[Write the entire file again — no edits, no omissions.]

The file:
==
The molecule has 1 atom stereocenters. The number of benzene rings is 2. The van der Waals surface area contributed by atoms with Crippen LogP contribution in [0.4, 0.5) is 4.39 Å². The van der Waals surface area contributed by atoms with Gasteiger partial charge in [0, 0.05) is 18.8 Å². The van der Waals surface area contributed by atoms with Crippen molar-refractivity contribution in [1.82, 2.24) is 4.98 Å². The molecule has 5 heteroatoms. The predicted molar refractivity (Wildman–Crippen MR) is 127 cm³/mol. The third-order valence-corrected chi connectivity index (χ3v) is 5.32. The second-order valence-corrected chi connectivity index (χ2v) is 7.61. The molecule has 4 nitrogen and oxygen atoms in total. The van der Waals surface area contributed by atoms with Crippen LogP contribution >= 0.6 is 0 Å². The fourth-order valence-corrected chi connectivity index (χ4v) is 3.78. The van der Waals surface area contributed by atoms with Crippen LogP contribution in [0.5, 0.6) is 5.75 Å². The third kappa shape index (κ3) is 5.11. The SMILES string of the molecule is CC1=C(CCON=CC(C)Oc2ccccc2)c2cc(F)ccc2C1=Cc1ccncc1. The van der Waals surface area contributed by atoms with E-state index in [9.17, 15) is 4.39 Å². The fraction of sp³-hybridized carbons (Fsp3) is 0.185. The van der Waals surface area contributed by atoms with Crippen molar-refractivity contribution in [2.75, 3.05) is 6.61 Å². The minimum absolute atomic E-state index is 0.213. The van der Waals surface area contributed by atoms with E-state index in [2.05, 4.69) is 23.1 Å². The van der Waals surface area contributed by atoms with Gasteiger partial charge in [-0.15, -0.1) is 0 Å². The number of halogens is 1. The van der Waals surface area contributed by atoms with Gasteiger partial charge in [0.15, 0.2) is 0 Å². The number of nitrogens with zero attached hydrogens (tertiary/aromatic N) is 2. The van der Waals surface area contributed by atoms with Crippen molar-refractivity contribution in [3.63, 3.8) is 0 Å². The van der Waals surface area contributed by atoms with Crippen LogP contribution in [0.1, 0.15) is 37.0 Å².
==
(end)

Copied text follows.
The molecule has 1 atom stereocenters. The number of benzene rings is 2. The van der Waals surface area contributed by atoms with Crippen LogP contribution in [0.4, 0.5) is 4.39 Å². The van der Waals surface area contributed by atoms with Gasteiger partial charge in [0, 0.05) is 18.8 Å². The van der Waals surface area contributed by atoms with Crippen molar-refractivity contribution in [1.82, 2.24) is 4.98 Å². The molecule has 5 heteroatoms. The predicted molar refractivity (Wildman–Crippen MR) is 127 cm³/mol. The third-order valence-corrected chi connectivity index (χ3v) is 5.32. The second-order valence-corrected chi connectivity index (χ2v) is 7.61. The molecule has 4 nitrogen and oxygen atoms in total. The van der Waals surface area contributed by atoms with Crippen LogP contribution >= 0.6 is 0 Å². The fourth-order valence-corrected chi connectivity index (χ4v) is 3.78. The van der Waals surface area contributed by atoms with Crippen LogP contribution in [0.5, 0.6) is 5.75 Å². The third kappa shape index (κ3) is 5.11. The SMILES string of the molecule is CC1=C(CCON=CC(C)Oc2ccccc2)c2cc(F)ccc2C1=Cc1ccncc1. The van der Waals surface area contributed by atoms with E-state index in [9.17, 15) is 4.39 Å². The fraction of sp³-hybridized carbons (Fsp3) is 0.185. The van der Waals surface area contributed by atoms with Crippen molar-refractivity contribution in [2.75, 3.05) is 6.61 Å². The minimum absolute atomic E-state index is 0.213. The van der Waals surface area contributed by atoms with E-state index in [2.05, 4.69) is 23.1 Å². The van der Waals surface area contributed by atoms with Gasteiger partial charge in [-0.15, -0.1) is 0 Å². The number of halogens is 1. The van der Waals surface area contributed by atoms with Gasteiger partial charge in [0.15, 0.2) is 0 Å². The number of nitrogens with zero attached hydrogens (tertiary/aromatic N) is 2. The van der Waals surface area contributed by atoms with Crippen molar-refractivity contribution in [3.63, 3.8) is 0 Å². The van der Waals surface area contributed by atoms with Crippen LogP contribution in [0.1, 0.15) is 37.0 Å².